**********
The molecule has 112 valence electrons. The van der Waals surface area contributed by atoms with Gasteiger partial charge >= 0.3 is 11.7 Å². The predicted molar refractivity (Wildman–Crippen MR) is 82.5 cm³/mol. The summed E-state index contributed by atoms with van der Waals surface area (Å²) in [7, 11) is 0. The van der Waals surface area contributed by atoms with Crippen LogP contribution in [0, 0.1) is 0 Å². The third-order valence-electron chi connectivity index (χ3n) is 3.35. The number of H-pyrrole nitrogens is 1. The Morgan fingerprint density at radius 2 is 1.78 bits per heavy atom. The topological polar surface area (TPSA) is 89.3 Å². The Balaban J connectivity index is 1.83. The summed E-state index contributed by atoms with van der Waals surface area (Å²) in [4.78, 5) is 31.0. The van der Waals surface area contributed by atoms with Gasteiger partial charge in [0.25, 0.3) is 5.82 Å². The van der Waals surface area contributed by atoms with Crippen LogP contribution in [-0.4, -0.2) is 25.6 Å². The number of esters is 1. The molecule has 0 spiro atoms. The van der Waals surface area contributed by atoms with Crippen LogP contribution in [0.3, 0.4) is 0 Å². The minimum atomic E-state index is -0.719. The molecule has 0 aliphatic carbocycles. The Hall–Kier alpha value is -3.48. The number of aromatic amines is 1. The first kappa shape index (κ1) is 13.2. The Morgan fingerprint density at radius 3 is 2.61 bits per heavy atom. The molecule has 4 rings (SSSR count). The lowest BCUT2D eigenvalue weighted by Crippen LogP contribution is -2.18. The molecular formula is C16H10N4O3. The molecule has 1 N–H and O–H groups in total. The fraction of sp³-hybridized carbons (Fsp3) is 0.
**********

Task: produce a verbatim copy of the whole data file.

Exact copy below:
The molecule has 112 valence electrons. The van der Waals surface area contributed by atoms with Gasteiger partial charge >= 0.3 is 11.7 Å². The predicted molar refractivity (Wildman–Crippen MR) is 82.5 cm³/mol. The summed E-state index contributed by atoms with van der Waals surface area (Å²) in [7, 11) is 0. The van der Waals surface area contributed by atoms with Crippen LogP contribution in [0, 0.1) is 0 Å². The third-order valence-electron chi connectivity index (χ3n) is 3.35. The number of H-pyrrole nitrogens is 1. The Morgan fingerprint density at radius 2 is 1.78 bits per heavy atom. The topological polar surface area (TPSA) is 89.3 Å². The Balaban J connectivity index is 1.83. The summed E-state index contributed by atoms with van der Waals surface area (Å²) in [4.78, 5) is 31.0. The van der Waals surface area contributed by atoms with Gasteiger partial charge in [0.25, 0.3) is 5.82 Å². The van der Waals surface area contributed by atoms with Crippen LogP contribution in [-0.4, -0.2) is 25.6 Å². The number of esters is 1. The molecule has 0 spiro atoms. The van der Waals surface area contributed by atoms with Crippen LogP contribution in [0.3, 0.4) is 0 Å². The minimum atomic E-state index is -0.719. The molecule has 0 aliphatic carbocycles. The Hall–Kier alpha value is -3.48. The number of aromatic amines is 1. The first kappa shape index (κ1) is 13.2. The Morgan fingerprint density at radius 3 is 2.61 bits per heavy atom. The molecule has 4 rings (SSSR count). The lowest BCUT2D eigenvalue weighted by Crippen LogP contribution is -2.18. The molecular formula is C16H10N4O3. The molecule has 1 N–H and O–H groups in total. The fraction of sp³-hybridized carbons (Fsp3) is 0.